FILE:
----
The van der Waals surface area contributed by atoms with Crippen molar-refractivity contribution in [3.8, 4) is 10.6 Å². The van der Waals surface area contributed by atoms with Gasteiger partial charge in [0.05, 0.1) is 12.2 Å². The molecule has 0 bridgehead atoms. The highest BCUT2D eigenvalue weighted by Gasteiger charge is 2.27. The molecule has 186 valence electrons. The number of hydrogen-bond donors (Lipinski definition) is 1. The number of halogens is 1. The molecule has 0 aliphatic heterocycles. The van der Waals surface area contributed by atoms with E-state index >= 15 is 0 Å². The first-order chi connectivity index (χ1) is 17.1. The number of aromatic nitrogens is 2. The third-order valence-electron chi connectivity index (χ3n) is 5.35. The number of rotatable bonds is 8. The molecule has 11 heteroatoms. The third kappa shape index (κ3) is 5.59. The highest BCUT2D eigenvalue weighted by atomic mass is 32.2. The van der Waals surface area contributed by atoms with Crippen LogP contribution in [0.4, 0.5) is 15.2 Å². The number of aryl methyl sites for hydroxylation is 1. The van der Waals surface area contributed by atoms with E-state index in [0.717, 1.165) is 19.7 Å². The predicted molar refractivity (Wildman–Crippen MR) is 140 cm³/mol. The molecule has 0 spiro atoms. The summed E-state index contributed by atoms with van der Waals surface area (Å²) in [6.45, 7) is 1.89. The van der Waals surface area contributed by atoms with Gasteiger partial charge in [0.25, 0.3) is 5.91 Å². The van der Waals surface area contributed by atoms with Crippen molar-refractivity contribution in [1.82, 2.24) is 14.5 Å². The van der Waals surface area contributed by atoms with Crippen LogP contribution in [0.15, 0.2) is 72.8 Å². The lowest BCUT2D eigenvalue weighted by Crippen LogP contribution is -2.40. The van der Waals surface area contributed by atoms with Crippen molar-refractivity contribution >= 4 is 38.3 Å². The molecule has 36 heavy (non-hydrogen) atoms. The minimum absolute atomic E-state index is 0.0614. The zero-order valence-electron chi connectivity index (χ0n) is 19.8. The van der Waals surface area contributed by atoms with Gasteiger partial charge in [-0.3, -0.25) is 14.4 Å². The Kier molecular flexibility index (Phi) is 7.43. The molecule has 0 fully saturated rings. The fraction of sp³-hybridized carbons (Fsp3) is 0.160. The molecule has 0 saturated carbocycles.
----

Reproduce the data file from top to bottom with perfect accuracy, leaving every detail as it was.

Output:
The van der Waals surface area contributed by atoms with Crippen molar-refractivity contribution in [3.8, 4) is 10.6 Å². The van der Waals surface area contributed by atoms with Gasteiger partial charge in [0.05, 0.1) is 12.2 Å². The molecule has 0 bridgehead atoms. The highest BCUT2D eigenvalue weighted by Gasteiger charge is 2.27. The molecule has 186 valence electrons. The number of hydrogen-bond donors (Lipinski definition) is 1. The number of halogens is 1. The molecule has 0 aliphatic heterocycles. The van der Waals surface area contributed by atoms with E-state index >= 15 is 0 Å². The first-order chi connectivity index (χ1) is 17.1. The number of aromatic nitrogens is 2. The third-order valence-electron chi connectivity index (χ3n) is 5.35. The number of rotatable bonds is 8. The molecule has 11 heteroatoms. The third kappa shape index (κ3) is 5.59. The highest BCUT2D eigenvalue weighted by atomic mass is 32.2. The van der Waals surface area contributed by atoms with Crippen LogP contribution in [0.4, 0.5) is 15.2 Å². The number of aryl methyl sites for hydroxylation is 1. The van der Waals surface area contributed by atoms with E-state index in [0.717, 1.165) is 19.7 Å². The predicted molar refractivity (Wildman–Crippen MR) is 140 cm³/mol. The molecule has 0 spiro atoms. The summed E-state index contributed by atoms with van der Waals surface area (Å²) in [6.45, 7) is 1.89. The van der Waals surface area contributed by atoms with Gasteiger partial charge in [0.25, 0.3) is 5.91 Å². The van der Waals surface area contributed by atoms with Crippen molar-refractivity contribution in [1.82, 2.24) is 14.5 Å². The van der Waals surface area contributed by atoms with Crippen LogP contribution in [0.15, 0.2) is 72.8 Å². The lowest BCUT2D eigenvalue weighted by Crippen LogP contribution is -2.40. The van der Waals surface area contributed by atoms with Crippen molar-refractivity contribution >= 4 is 38.3 Å². The molecule has 36 heavy (non-hydrogen) atoms. The minimum absolute atomic E-state index is 0.0614. The zero-order valence-electron chi connectivity index (χ0n) is 19.8. The van der Waals surface area contributed by atoms with Gasteiger partial charge in [-0.3, -0.25) is 14.4 Å². The Kier molecular flexibility index (Phi) is 7.43. The molecule has 0 fully saturated rings. The fraction of sp³-hybridized carbons (Fsp3) is 0.160. The molecule has 0 saturated carbocycles.